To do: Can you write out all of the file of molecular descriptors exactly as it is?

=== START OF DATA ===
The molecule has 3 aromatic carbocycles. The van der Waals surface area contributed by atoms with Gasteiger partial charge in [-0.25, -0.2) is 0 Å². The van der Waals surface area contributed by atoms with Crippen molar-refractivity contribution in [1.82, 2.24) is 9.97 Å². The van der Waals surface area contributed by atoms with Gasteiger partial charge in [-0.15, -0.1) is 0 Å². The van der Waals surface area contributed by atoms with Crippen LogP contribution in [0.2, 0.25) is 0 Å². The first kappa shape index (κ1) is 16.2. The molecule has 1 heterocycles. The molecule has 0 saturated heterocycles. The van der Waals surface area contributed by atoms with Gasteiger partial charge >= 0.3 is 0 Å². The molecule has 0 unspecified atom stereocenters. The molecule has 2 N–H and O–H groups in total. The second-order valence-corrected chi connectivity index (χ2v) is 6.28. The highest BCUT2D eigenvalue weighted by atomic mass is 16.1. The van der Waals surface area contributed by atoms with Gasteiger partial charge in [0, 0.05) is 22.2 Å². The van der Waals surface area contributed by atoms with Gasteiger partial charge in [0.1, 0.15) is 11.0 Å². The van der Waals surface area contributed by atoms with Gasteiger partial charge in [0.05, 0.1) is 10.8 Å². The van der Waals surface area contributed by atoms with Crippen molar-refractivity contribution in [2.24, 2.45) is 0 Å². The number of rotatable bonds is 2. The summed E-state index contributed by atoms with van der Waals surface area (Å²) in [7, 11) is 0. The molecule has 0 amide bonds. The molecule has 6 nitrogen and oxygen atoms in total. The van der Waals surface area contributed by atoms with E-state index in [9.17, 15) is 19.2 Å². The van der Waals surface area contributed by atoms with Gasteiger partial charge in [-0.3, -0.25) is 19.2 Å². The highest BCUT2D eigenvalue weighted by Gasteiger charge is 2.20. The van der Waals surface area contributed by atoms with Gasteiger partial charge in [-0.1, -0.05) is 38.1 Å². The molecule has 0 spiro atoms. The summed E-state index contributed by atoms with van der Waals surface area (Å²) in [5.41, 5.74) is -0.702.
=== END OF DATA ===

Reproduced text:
The molecule has 3 aromatic carbocycles. The van der Waals surface area contributed by atoms with Gasteiger partial charge in [-0.25, -0.2) is 0 Å². The van der Waals surface area contributed by atoms with Crippen molar-refractivity contribution in [1.82, 2.24) is 9.97 Å². The van der Waals surface area contributed by atoms with Gasteiger partial charge in [-0.15, -0.1) is 0 Å². The van der Waals surface area contributed by atoms with Crippen LogP contribution in [0.2, 0.25) is 0 Å². The first kappa shape index (κ1) is 16.2. The molecule has 1 heterocycles. The molecule has 0 saturated heterocycles. The van der Waals surface area contributed by atoms with Gasteiger partial charge >= 0.3 is 0 Å². The molecule has 0 unspecified atom stereocenters. The molecule has 2 N–H and O–H groups in total. The second-order valence-corrected chi connectivity index (χ2v) is 6.28. The highest BCUT2D eigenvalue weighted by atomic mass is 16.1. The van der Waals surface area contributed by atoms with Gasteiger partial charge in [0, 0.05) is 22.2 Å². The van der Waals surface area contributed by atoms with Gasteiger partial charge in [0.1, 0.15) is 11.0 Å². The van der Waals surface area contributed by atoms with Gasteiger partial charge in [0.05, 0.1) is 10.8 Å². The van der Waals surface area contributed by atoms with Crippen molar-refractivity contribution in [2.24, 2.45) is 0 Å². The number of rotatable bonds is 2. The summed E-state index contributed by atoms with van der Waals surface area (Å²) in [7, 11) is 0. The molecule has 0 amide bonds. The molecule has 6 nitrogen and oxygen atoms in total. The van der Waals surface area contributed by atoms with E-state index in [9.17, 15) is 19.2 Å². The van der Waals surface area contributed by atoms with Gasteiger partial charge in [-0.3, -0.25) is 19.2 Å². The highest BCUT2D eigenvalue weighted by Gasteiger charge is 2.20. The van der Waals surface area contributed by atoms with Gasteiger partial charge in [-0.1, -0.05) is 38.1 Å². The molecule has 0 spiro atoms. The summed E-state index contributed by atoms with van der Waals surface area (Å²) in [5.41, 5.74) is -0.702.